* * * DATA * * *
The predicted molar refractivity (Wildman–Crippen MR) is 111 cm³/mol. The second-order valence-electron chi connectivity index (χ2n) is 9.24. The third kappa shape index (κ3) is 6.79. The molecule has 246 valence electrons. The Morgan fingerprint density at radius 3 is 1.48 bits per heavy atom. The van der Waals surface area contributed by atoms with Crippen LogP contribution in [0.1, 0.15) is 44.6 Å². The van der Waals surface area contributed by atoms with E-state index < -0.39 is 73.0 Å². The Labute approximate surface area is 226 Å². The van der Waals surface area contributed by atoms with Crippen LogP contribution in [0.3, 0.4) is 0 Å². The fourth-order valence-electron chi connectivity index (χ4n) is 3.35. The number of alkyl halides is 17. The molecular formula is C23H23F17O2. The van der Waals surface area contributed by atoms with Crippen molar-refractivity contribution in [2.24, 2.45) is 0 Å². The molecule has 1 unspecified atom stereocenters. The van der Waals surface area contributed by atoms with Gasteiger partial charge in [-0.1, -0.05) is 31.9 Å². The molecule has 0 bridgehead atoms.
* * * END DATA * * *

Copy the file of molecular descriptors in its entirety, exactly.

The predicted molar refractivity (Wildman–Crippen MR) is 111 cm³/mol. The second-order valence-electron chi connectivity index (χ2n) is 9.24. The third kappa shape index (κ3) is 6.79. The molecule has 246 valence electrons. The Morgan fingerprint density at radius 3 is 1.48 bits per heavy atom. The van der Waals surface area contributed by atoms with Crippen LogP contribution in [0.1, 0.15) is 44.6 Å². The van der Waals surface area contributed by atoms with E-state index < -0.39 is 73.0 Å². The Labute approximate surface area is 226 Å². The van der Waals surface area contributed by atoms with Crippen LogP contribution in [0.3, 0.4) is 0 Å². The fourth-order valence-electron chi connectivity index (χ4n) is 3.35. The number of alkyl halides is 17. The molecular formula is C23H23F17O2. The van der Waals surface area contributed by atoms with Crippen molar-refractivity contribution in [2.24, 2.45) is 0 Å². The molecule has 1 unspecified atom stereocenters. The van der Waals surface area contributed by atoms with Gasteiger partial charge in [-0.1, -0.05) is 31.9 Å². The molecule has 0 bridgehead atoms.